Poem: The Lost Art of Bridges

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The Lost Art of Bridges

You wonder sometimes, how long it will take
before neglect and time, weather and abuse
will take down this old bridge.

It was a railroad bridge.
You can still see the marks of where tracks once lay,
the rows of steel long ago stripped away.

If you dig into the dirt that has piled on the roadbed,
you might find a spike or two, black and rusted, still strong,
but with nothing to bind.

Trees grow there now, in a place where trees are not supposed to be.
Their roots probing in the soil, finding each man made weakness
in their search for food and growth.

There is a sign at the edge of the shore. A warning.
“Danger.” “Do not walk here.”
but you have never been good at obeying

and so you cross the threshold and step gingerly
to the center of the bridge. You are surprised
at how solid it still feels. You wonder,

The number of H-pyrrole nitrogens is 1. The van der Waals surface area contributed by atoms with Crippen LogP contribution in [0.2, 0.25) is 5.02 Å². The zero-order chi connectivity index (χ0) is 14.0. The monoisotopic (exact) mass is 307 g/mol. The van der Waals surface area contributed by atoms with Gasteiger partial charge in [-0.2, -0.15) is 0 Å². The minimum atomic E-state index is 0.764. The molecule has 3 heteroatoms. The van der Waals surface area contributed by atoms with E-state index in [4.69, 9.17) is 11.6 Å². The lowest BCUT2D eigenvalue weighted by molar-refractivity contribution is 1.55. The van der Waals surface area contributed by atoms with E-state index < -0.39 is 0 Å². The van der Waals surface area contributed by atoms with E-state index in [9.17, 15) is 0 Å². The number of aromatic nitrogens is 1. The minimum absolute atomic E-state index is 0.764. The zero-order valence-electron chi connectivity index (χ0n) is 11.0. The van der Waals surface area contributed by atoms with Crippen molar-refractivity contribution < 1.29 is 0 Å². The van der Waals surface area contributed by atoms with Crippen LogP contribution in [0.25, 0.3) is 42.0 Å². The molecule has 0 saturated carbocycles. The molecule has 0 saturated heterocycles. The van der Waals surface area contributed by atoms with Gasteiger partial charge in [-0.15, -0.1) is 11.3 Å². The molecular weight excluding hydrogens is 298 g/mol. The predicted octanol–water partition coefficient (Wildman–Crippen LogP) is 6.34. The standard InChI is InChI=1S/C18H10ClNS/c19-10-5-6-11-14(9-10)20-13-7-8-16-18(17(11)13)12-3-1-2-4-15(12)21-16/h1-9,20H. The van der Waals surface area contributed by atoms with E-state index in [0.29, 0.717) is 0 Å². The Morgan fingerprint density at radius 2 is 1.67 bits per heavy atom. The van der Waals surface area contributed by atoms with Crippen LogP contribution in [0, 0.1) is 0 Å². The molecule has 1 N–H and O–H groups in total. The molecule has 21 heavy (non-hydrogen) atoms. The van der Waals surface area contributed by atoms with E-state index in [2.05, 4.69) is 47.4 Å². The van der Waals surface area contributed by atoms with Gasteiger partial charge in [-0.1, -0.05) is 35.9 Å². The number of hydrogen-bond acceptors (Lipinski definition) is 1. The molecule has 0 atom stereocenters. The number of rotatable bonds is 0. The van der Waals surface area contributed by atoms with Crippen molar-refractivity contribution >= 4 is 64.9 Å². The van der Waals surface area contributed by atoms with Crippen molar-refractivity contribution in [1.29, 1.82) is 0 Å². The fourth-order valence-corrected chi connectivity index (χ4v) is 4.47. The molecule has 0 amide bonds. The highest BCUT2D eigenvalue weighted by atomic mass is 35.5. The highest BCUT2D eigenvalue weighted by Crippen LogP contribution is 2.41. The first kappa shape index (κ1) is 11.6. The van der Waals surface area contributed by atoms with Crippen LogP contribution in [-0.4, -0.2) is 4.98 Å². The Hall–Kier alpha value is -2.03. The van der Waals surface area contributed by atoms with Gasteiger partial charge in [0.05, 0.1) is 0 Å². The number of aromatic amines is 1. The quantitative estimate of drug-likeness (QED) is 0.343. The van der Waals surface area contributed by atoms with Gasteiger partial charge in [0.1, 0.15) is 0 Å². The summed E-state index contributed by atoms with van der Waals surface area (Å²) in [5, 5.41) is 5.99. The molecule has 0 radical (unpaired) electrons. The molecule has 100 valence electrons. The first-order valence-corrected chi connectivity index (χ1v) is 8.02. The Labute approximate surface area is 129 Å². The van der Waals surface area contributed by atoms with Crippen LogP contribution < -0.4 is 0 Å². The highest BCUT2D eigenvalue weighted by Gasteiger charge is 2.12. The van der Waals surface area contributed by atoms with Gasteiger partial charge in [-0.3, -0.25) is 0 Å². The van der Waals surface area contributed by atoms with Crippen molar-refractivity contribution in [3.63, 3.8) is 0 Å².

no, you believe it could still hold the iron horse locomotives
that once crossed this river, twice a day,
to and from the paper mills an hour downstream.

But somewhere, sometime, someone determined
the bridge had become fragile, a danger,
a thing not worth saving.

It will fail someday. Not this moment, but certainly
it will fall. Neglected things always do.
But today you are here, your feet firm on the remaining steel and gravel,

shaded by the persistent tree.
The water flows below. mocking your false sense of safety,
Your unsubstantiated belief in the value of the abandoned.

About this poem

The picture was taken at  Eagle Rock, Virginia. I have been carrying it around for years and years and finally this morning, the poem I thought was in it, emerged.

I am patient like that.


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